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Thread: Centering my 4 jaw chuck

  1. #31
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    May 2009
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    Quote Originally Posted by brian Rupnow View Post
    (snip) Paul, you're not raining on my parade at all---but having the horizontal stem of the indicator on the same horizontal centerline as the lathe's main axis is the easiest way to ensure that the axis of the D I intersects the main axis of the lathe.
    There is no problem with the axes intersecting, if that is what you want.
    Repeating Mr. Alciatore, it is not necessary. The indicator reads relative motion.
    If you shift the work using the 3 & 9 o'clock jaws, then the indicator is best placed in one of their quadrants.
    Rolling the chuck so that 3 & 9 are now 6 & 12, but not moving the indicator will reveal the same thing as having the indicator absolutely dead nuts within one micron of the horizontal axis and the indicator tip plane perpendicular to that axis within one micron.
    Sine error does not matter, until the indicator jams.

  2. #32
    Join Date
    May 2015
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    Somerset UK
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    Remember, when you are using a dti for checking runout, make sure it is held in such a manner that it can be knocked aside easily. Holding rigidly is asking for trouble.
    I personally prefer to use a lever type, making sure not to stress the lever sideways.
    For initial rough aligning, just use the lathe tool and mk 1 eyeball before setting up the dti.
    If, say for example, the work is square, then only allow the tip of the dti to touch, you don't want the tip to follow the profile like a cam follower on a cam.

  3. #33
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    Mar 2001
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    LA, CA, USA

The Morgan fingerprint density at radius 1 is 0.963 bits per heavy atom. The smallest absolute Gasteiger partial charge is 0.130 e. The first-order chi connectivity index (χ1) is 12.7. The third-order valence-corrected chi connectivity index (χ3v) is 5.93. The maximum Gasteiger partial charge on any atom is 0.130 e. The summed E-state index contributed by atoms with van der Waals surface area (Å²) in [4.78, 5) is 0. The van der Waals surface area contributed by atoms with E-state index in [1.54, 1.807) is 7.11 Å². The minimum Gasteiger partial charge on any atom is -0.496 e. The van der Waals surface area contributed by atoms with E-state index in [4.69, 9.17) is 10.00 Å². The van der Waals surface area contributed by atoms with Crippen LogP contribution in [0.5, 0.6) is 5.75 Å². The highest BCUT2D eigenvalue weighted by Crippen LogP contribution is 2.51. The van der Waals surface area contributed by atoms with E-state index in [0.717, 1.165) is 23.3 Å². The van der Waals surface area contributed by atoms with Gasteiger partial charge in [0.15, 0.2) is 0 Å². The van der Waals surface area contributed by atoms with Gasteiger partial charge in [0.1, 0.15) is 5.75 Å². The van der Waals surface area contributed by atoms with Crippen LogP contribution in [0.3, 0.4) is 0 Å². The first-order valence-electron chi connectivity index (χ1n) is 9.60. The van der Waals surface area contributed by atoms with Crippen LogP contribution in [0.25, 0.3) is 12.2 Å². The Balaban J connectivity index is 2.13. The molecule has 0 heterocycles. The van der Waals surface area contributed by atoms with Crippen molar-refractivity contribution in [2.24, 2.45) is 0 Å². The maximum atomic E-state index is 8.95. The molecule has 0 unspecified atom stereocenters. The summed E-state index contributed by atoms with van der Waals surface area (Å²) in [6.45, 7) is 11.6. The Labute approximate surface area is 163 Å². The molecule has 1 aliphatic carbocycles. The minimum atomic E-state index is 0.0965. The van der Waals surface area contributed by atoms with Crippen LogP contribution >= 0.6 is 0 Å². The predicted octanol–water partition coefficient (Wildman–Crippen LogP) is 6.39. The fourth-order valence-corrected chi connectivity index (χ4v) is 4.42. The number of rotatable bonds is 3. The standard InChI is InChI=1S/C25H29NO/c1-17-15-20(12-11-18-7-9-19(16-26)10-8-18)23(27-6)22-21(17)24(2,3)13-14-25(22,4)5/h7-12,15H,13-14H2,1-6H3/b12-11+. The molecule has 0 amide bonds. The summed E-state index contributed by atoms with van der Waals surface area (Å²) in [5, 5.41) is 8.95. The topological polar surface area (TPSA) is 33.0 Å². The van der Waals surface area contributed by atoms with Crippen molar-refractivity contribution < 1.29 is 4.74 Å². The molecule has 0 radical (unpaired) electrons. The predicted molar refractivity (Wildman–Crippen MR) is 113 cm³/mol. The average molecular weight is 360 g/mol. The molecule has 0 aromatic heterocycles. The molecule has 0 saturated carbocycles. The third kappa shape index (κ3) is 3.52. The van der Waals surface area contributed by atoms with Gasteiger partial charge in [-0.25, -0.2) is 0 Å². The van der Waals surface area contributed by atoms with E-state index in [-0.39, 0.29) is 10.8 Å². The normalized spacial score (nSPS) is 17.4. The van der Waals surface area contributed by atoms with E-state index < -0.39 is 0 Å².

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    Quote Originally Posted by old mart View Post
    If, say for example, the work is square, then only allow the tip of the dti to touch, you don't want the tip to follow the profile like a cam follower on a cam.
    Or you can make a "flapper" like this...

    http://www.homemadetools.net/forum/c...al-stock-27183

    to protect the DI.
    Regards, Marv

    Home Shop Freeware - Tools for People Who Build Things
    http://www.myvirtualnetwork.com/mklotz

  4. #34
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    May 2015
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    Another reason I avoid plunger dti's used horizontally is that the tiny bit of friction caused by the weight of the plunger can give unpredictable readings. The high point reading can be unreliable.

  5. #35
    Join Date
    Sep 2006
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    Big Prairie Mi.
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    Marv's 'flapper is similar to what I use for centering, they work well for pretty much any stock. Before I used it, I did break a lever indicator, fortunately it was a cheap HF so no big deal and was a cheap lesson.

  6. #36
    Join Date
    Dec 2007
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    Montezuma, IA
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    I mark out the hole location and use a prick punch on it's center, then use a sharp dead center in the tailstock to rough align the hole location in the four jaw chuck. Trade out the dead center for a chuck and the long pointed bar set in the punch mark along with the dial indicator make for quicker work.
    David Kaiser
    “You can have peace. Or you can have freedom. Don't ever count on having both at once.”
    ― Robert A. Heinlein

  7. #37
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    May 2015
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    I sometimes use the dead centre method, it is very good and gets you within a few thou. I have also used that method for holding work on a faceplate before clamping up.

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